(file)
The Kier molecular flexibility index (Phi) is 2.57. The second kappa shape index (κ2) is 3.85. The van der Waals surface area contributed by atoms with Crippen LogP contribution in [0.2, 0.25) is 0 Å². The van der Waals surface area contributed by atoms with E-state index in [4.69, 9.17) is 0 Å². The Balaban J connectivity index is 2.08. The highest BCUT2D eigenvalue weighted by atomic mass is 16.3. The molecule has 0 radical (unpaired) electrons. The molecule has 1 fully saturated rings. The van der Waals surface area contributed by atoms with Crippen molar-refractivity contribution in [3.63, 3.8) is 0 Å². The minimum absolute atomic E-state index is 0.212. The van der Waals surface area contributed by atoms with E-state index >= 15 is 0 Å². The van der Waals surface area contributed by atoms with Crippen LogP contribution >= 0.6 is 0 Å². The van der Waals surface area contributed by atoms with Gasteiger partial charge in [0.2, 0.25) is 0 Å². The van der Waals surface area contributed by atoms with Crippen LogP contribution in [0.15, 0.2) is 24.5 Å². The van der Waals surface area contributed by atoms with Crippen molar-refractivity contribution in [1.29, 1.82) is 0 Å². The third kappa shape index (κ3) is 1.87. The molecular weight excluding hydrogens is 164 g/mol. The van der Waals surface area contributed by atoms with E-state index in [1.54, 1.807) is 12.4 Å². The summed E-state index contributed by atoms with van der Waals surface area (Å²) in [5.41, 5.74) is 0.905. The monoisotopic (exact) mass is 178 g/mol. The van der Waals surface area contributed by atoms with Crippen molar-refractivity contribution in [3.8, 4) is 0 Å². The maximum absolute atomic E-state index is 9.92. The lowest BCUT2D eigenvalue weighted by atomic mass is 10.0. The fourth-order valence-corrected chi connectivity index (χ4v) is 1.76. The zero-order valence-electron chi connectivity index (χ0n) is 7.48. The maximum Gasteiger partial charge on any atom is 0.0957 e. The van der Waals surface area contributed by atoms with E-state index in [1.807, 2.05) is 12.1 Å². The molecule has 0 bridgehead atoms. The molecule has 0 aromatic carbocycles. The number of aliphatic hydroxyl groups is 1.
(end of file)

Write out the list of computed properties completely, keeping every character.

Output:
The Kier molecular flexibility index (Phi) is 2.57. The second kappa shape index (κ2) is 3.85. The van der Waals surface area contributed by atoms with Crippen LogP contribution in [0.2, 0.25) is 0 Å². The van der Waals surface area contributed by atoms with E-state index in [4.69, 9.17) is 0 Å². The Balaban J connectivity index is 2.08. The highest BCUT2D eigenvalue weighted by atomic mass is 16.3. The molecule has 0 radical (unpaired) electrons. The molecule has 1 fully saturated rings. The van der Waals surface area contributed by atoms with Crippen molar-refractivity contribution in [3.63, 3.8) is 0 Å². The minimum absolute atomic E-state index is 0.212. The van der Waals surface area contributed by atoms with E-state index >= 15 is 0 Å². The van der Waals surface area contributed by atoms with Crippen LogP contribution >= 0.6 is 0 Å². The van der Waals surface area contributed by atoms with Gasteiger partial charge in [0.2, 0.25) is 0 Å². The van der Waals surface area contributed by atoms with Crippen LogP contribution in [0.15, 0.2) is 24.5 Å². The van der Waals surface area contributed by atoms with Crippen molar-refractivity contribution in [1.29, 1.82) is 0 Å². The third kappa shape index (κ3) is 1.87. The molecular weight excluding hydrogens is 164 g/mol. The van der Waals surface area contributed by atoms with E-state index in [1.54, 1.807) is 12.4 Å². The summed E-state index contributed by atoms with van der Waals surface area (Å²) in [5.41, 5.74) is 0.905. The monoisotopic (exact) mass is 178 g/mol. The van der Waals surface area contributed by atoms with Crippen molar-refractivity contribution in [3.8, 4) is 0 Å². The maximum absolute atomic E-state index is 9.92. The lowest BCUT2D eigenvalue weighted by atomic mass is 10.0. The fourth-order valence-corrected chi connectivity index (χ4v) is 1.76. The zero-order valence-electron chi connectivity index (χ0n) is 7.48. The maximum Gasteiger partial charge on any atom is 0.0957 e. The van der Waals surface area contributed by atoms with E-state index in [1.807, 2.05) is 12.1 Å². The molecule has 0 bridgehead atoms. The molecule has 0 aromatic carbocycles. The number of aliphatic hydroxyl groups is 1.